I don’t know if I’m doing a good job describing these guys but I will say that they were SO GOOD. And dangerous because Mike and I ate entirely too many doughnuts. I liked mine with cinnamon-sugar (completely inauthentic) and Mike liked them plain with a bit of extra salt. He thought they were kind of like Chinese doughnuts, but not as crispy. They’re more of a snacking doughnut, not a sweet dessert doughnut and I’m kind of in love. Donuts all day everyday!

Sfenj: Moroccan Snacking Doughnut Recipe |

Sfenj Moroccan Doughnut Recipe
makes 8-10 doughnuts

  • 2 teaspoons yeast
  • 1 tablespoon sugar
  • 1 1/4 cups warm water, divided
  • 3 cups all purpose flour
  • 1 teaspoon salt
  • cinnamon sugar for dusting, if desired

slightly adapted from The Spruce

Mix the yeast and sugar with 1/4 cup of warm water and let sit for 15 minutes. The yeast mixture should be nice and frothy.

In the bowl of a stand mixer, stir together the flour and salt. Add the yeast mixture and the remaining 1 cup of water. Stir until everything comes together to form a shaggy ball and then use the dough hook to knead on medium-low, for about 10 minutes, until the dough reaches the windowpane stage – take a piece of dough about the size of a golf ball and stretch it out between your fingers and thumbs. If you can stretch it without the dough breaking and you can see through the stretched dough, you’re good to go. If the dough doesn’t windowpane, knead a bit longer.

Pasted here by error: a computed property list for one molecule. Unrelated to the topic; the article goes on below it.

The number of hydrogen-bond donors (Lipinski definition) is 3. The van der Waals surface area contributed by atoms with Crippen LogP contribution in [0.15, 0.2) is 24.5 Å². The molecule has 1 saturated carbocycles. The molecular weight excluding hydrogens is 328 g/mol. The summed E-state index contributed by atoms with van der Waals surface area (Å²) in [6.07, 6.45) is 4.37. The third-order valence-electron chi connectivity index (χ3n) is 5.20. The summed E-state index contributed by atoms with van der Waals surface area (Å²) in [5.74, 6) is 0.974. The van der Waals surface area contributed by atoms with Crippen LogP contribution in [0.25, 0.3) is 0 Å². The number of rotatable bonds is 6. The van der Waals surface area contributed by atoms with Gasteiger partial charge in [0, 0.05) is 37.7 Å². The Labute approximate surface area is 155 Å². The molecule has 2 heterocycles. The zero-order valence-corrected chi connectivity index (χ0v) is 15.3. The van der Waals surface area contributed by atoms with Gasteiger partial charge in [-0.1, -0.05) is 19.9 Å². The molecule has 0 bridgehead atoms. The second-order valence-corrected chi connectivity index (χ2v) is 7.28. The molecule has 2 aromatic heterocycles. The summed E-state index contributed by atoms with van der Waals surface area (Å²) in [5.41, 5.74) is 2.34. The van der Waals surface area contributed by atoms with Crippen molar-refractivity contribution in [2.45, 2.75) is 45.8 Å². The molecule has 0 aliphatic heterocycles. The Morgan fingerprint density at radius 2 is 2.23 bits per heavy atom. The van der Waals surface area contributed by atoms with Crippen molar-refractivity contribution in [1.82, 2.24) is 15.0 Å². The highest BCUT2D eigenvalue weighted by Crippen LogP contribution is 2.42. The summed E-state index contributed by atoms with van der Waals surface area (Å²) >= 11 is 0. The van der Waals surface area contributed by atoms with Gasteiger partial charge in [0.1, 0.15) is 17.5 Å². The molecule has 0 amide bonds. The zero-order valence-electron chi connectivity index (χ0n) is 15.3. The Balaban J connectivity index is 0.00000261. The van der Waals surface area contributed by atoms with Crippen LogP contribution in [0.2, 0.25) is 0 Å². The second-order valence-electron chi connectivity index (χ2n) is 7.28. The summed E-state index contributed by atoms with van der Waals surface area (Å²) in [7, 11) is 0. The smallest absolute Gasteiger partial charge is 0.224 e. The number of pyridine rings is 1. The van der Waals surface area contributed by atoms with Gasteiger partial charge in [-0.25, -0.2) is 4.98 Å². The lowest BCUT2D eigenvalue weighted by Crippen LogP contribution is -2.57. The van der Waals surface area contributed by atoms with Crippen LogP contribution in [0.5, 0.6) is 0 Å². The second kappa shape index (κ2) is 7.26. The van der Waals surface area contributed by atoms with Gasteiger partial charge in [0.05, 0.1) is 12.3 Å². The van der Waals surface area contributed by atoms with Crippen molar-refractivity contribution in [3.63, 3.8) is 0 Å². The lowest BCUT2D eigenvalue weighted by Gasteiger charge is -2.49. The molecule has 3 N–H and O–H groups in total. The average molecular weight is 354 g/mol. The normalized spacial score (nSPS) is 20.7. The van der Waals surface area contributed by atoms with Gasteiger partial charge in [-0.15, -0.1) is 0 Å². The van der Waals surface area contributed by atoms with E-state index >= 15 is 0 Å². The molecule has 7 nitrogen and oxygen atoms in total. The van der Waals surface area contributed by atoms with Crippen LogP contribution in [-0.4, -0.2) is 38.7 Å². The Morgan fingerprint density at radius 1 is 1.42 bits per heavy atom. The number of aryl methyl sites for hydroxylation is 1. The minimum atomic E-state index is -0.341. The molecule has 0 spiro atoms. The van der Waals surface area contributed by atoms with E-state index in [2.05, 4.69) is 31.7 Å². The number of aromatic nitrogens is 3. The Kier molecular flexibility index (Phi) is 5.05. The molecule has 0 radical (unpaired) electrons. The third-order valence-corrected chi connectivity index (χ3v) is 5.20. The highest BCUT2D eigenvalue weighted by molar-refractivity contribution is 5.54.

Transfer to a large lightly oiled bowl and cover. Let rise for 2-4 hours.

With generously oiled hands (this is key – you need oiled hands to work with this dough otherwise it is too sticky), portion off a small plum sized amount of dough. Shape each portion into a ball: bring the edges towards the center and tucking into balls. Place the balls on a lightly oiled baking sheet and cover and let rest for 30 minutes.

When the 30 minutes are up, heat up a deep sided pot of 1-2 inches of neutral oil (I prefer grapeseed) over medium high heat until it reaches 350°F.

I found that it was best to shape the doughnuts and fry them right away as opposed to assembly-line shaping them. Have the baking sheet of dough balls next to your stove. With lightly oiled hands, use your thumb to poke a hole into the center of a ball of dough. Use your fingers to expand the hole – you want it to be fairly large or it will disappear when you fry. Immediately drop the doughnut into the oil and cook until golden and brown, flipping once. Remove from the oil and drain on wire racks or paper towels. Repeat with the remaining doughnuts.